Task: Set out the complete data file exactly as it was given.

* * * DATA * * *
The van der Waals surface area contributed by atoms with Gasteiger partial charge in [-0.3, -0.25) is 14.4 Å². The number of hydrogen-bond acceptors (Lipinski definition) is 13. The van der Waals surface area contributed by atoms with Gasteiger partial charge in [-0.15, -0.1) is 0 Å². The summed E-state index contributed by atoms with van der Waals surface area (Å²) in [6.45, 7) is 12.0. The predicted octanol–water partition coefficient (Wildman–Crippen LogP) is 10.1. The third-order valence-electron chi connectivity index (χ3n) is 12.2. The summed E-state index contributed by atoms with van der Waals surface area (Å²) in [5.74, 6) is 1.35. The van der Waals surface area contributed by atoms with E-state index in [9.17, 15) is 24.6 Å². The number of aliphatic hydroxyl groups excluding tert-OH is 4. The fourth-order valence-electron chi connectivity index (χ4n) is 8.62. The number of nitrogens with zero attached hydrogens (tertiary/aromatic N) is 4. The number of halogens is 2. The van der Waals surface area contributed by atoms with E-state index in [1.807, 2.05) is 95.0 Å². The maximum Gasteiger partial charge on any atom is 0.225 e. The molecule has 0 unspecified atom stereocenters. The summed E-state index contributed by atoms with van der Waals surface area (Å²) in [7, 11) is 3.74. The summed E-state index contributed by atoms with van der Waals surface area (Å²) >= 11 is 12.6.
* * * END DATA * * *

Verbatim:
The van der Waals surface area contributed by atoms with Gasteiger partial charge in [-0.3, -0.25) is 14.4 Å². The number of hydrogen-bond acceptors (Lipinski definition) is 13. The van der Waals surface area contributed by atoms with Gasteiger partial charge in [-0.15, -0.1) is 0 Å². The summed E-state index contributed by atoms with van der Waals surface area (Å²) in [6.45, 7) is 12.0. The predicted octanol–water partition coefficient (Wildman–Crippen LogP) is 10.1. The third-order valence-electron chi connectivity index (χ3n) is 12.2. The summed E-state index contributed by atoms with van der Waals surface area (Å²) in [5.74, 6) is 1.35. The van der Waals surface area contributed by atoms with E-state index in [9.17, 15) is 24.6 Å². The number of aliphatic hydroxyl groups excluding tert-OH is 4. The fourth-order valence-electron chi connectivity index (χ4n) is 8.62. The number of nitrogens with zero attached hydrogens (tertiary/aromatic N) is 4. The number of halogens is 2. The van der Waals surface area contributed by atoms with E-state index in [1.807, 2.05) is 95.0 Å². The maximum Gasteiger partial charge on any atom is 0.225 e. The molecule has 0 unspecified atom stereocenters. The summed E-state index contributed by atoms with van der Waals surface area (Å²) in [7, 11) is 3.74. The summed E-state index contributed by atoms with van der Waals surface area (Å²) >= 11 is 12.6.